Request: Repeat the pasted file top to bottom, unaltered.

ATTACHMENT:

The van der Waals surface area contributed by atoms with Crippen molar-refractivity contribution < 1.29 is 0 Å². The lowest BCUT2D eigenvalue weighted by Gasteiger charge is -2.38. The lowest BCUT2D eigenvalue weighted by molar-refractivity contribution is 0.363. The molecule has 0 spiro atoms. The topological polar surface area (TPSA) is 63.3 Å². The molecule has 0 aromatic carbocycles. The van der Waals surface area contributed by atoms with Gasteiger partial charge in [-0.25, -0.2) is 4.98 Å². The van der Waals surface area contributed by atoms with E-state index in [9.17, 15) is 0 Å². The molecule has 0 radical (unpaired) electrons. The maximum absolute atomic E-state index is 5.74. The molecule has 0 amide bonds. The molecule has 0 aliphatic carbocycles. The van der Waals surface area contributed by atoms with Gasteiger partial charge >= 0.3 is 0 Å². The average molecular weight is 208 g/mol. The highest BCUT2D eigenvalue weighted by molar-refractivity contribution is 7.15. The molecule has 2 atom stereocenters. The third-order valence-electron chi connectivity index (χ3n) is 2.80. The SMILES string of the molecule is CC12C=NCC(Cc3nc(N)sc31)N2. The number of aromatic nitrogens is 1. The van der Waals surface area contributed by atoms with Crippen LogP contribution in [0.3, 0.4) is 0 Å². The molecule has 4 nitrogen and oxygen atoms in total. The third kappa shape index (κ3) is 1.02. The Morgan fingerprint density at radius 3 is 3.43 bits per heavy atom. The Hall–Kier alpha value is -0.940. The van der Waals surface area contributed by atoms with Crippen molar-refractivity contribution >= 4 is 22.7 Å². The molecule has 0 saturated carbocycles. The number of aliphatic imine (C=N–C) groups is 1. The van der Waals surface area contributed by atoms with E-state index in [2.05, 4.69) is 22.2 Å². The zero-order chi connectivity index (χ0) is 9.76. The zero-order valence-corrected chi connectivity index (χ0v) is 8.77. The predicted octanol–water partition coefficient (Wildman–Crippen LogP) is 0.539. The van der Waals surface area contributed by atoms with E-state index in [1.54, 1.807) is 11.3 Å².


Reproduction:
The van der Waals surface area contributed by atoms with Crippen molar-refractivity contribution < 1.29 is 0 Å². The lowest BCUT2D eigenvalue weighted by Gasteiger charge is -2.38. The lowest BCUT2D eigenvalue weighted by molar-refractivity contribution is 0.363. The molecule has 0 spiro atoms. The topological polar surface area (TPSA) is 63.3 Å². The molecule has 0 aromatic carbocycles. The van der Waals surface area contributed by atoms with Gasteiger partial charge in [-0.25, -0.2) is 4.98 Å². The van der Waals surface area contributed by atoms with E-state index in [9.17, 15) is 0 Å². The molecule has 0 radical (unpaired) electrons. The maximum absolute atomic E-state index is 5.74. The molecule has 0 amide bonds. The molecule has 0 aliphatic carbocycles. The van der Waals surface area contributed by atoms with Gasteiger partial charge >= 0.3 is 0 Å². The average molecular weight is 208 g/mol. The highest BCUT2D eigenvalue weighted by molar-refractivity contribution is 7.15. The molecule has 2 atom stereocenters. The third-order valence-electron chi connectivity index (χ3n) is 2.80. The SMILES string of the molecule is CC12C=NCC(Cc3nc(N)sc31)N2. The number of aromatic nitrogens is 1. The van der Waals surface area contributed by atoms with Crippen LogP contribution in [0.3, 0.4) is 0 Å². The molecule has 4 nitrogen and oxygen atoms in total. The third kappa shape index (κ3) is 1.02. The Morgan fingerprint density at radius 3 is 3.43 bits per heavy atom. The Hall–Kier alpha value is -0.940. The van der Waals surface area contributed by atoms with Crippen molar-refractivity contribution >= 4 is 22.7 Å². The molecule has 0 saturated carbocycles. The number of aliphatic imine (C=N–C) groups is 1. The van der Waals surface area contributed by atoms with E-state index in [2.05, 4.69) is 22.2 Å². The zero-order chi connectivity index (χ0) is 9.76. The zero-order valence-corrected chi connectivity index (χ0v) is 8.77. The predicted octanol–water partition coefficient (Wildman–Crippen LogP) is 0.539. The van der Waals surface area contributed by atoms with E-state index in [1.54, 1.807) is 11.3 Å².